Walnut Creek's restaurants, closed for the last several months because of the pandemic, can now apply for loans of up to $10,000. (Photo via Walnut Creek Downtown/Facebook)

A grant program seen as a “lifeline” to help Walnut Creek’s restaurant community, decimated by the various ravages brought on by the COVID-19 pandemic, could place direct aid in restaurateurs’ hands by mid-February.

The Walnut Creek City Council this week directed city staff to establish a program to help the city’s 200 or so restaurants by offering cash grants of either $5,000 or $10,000. Restaurant owners would compete for grant money, based on several criteria, including number of employees and the extent of economic damage caused by COVID-19. The restaurants would have to be either independently owned, or chain franchises with local ownership. The money could be used for whatever purpose needed, including paying rent, paying employees and buying any needed equipment.

The city’s half dozen or so bars would also be eligible to compete for the grants.

Even though many businesses — small retail gyms, spas and other personal service providers — have been decimated by the restrictions that come with Contra Costa County’s COVID-related health orders, council members said restaurants are generally more labor-intensive, adding an extra hurdle to their economic viability. But council members said that if the restaurant grant program is successful, a second grant program phase, including more types of businesses, could be considered.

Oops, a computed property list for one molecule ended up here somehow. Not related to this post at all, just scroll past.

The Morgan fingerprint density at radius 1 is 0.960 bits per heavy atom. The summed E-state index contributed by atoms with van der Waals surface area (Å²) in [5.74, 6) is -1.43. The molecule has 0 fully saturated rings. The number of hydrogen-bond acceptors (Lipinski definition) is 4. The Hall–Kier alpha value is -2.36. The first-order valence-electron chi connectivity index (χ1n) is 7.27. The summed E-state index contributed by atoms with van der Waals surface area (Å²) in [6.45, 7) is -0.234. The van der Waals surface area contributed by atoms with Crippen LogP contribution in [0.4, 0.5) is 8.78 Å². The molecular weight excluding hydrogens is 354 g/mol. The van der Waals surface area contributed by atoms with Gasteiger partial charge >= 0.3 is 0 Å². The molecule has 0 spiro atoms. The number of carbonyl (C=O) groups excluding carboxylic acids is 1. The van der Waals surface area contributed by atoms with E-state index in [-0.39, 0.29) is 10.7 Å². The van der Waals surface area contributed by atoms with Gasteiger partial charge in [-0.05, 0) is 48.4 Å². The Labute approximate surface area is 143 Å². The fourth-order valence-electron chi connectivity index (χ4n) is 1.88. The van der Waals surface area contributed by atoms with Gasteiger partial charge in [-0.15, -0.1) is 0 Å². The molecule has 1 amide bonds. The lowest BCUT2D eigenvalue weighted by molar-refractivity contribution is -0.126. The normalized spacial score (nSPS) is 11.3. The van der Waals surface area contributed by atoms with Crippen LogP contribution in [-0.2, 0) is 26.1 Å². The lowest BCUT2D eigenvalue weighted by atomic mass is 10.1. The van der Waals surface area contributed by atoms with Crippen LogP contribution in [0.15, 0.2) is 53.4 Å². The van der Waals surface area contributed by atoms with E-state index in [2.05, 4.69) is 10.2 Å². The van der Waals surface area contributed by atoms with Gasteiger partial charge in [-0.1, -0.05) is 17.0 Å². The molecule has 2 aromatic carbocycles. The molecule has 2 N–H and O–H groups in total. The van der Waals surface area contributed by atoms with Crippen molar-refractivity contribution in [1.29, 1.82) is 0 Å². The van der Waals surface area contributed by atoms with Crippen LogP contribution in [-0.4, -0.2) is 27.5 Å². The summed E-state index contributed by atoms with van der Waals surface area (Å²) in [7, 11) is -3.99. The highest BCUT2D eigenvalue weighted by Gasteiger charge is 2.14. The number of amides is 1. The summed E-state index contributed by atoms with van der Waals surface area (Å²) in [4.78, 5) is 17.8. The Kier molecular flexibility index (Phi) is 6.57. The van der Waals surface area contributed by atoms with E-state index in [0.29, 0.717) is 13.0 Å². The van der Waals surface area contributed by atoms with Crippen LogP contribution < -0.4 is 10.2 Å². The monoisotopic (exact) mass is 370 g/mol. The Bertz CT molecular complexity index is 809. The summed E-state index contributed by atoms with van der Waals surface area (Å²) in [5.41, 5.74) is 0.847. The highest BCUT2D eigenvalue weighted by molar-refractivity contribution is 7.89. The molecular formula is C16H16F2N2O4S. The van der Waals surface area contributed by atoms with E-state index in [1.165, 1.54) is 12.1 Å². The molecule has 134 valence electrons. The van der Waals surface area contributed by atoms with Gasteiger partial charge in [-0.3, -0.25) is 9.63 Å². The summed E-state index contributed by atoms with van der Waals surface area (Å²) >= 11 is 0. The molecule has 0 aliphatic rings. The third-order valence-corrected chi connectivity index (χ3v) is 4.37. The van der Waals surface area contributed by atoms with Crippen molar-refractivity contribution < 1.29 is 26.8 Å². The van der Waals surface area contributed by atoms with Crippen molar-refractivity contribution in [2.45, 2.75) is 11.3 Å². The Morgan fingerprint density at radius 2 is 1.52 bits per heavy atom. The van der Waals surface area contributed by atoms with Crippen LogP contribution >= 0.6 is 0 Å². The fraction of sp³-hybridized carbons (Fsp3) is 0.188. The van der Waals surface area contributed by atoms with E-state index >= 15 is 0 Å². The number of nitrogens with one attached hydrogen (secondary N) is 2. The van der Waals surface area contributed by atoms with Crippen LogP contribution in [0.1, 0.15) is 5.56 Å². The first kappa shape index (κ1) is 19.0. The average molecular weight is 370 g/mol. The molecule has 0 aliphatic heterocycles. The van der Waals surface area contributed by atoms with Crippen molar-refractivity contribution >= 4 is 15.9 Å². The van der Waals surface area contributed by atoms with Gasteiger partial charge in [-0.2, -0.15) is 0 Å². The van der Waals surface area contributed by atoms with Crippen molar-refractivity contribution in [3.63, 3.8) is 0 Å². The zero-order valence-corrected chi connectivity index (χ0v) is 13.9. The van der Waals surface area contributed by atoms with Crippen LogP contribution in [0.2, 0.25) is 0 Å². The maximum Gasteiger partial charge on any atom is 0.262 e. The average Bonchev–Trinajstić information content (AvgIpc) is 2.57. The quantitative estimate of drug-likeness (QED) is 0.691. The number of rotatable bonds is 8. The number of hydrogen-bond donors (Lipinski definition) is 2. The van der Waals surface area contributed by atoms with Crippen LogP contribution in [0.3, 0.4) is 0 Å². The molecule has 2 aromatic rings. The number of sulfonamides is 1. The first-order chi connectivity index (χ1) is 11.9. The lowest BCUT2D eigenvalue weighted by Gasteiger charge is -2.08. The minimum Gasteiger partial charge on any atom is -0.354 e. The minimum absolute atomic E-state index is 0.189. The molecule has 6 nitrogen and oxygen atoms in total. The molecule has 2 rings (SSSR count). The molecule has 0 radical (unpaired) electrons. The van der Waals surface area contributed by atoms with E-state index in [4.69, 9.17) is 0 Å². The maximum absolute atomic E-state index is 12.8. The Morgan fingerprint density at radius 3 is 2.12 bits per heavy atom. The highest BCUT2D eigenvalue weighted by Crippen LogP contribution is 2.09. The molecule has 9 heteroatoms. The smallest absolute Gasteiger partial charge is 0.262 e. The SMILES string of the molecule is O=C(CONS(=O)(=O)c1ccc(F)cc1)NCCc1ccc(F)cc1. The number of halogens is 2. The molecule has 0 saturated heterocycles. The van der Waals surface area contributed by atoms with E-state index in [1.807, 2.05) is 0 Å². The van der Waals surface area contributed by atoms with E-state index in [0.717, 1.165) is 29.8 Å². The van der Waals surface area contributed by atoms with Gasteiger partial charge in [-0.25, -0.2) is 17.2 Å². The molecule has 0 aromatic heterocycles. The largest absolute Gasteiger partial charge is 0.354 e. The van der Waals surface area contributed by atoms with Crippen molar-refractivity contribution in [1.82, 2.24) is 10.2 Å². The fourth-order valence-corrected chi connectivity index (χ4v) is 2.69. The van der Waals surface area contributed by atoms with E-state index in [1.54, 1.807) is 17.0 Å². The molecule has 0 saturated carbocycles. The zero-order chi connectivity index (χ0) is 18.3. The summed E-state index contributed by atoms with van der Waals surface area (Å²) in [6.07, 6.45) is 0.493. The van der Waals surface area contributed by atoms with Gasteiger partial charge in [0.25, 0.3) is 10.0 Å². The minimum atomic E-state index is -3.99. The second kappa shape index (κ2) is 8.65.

Councilwoman Loella Haskew said the health of restaurants, especially the 130 downtown, is also important because they help attract shoppers to the city’s downtown business district, boosting those businesses. “It’s important that we keep that particular sector going,” said Haskew, noting that preserving those businesses also preserves sales tax income for the city.

Restaurateurs agreed. “Any money that we can get is appreciated,” said Jason Yamasaki, director of operations for the restaurant Sasa. Yamasaki said the restaurant spent $6,000 on heaters for outdoor dining, which were used for only two weeks before outdoor dining, too, ended temporarily on Dec. 6 because of the regional stay-at-home order. “Our revenue is down, but our costs are going up and up and up.”

The program will be funded by $500,000 from the city’s fiscal 2019-20 budget.

“In practical reality, we can’t help every business, we don’t have unlimited funds,” Teri Killgore, Walnut Creek’s assistant city manager, told the council Tuesday.

City Manager Dan Buckshi said that if the council approves a final plan in January, one with these relatively simple criteria, it will be mid-February at the earliest before any restaurant owners see grant money. Council members acknowledged that may be too late for some of those owners. Tony Dudum, owner of the 1515 Restaurant and Lounge, echoed that.

“I know of several restaurants that are literally on the brink, on the verge of closing down,” Dudum said.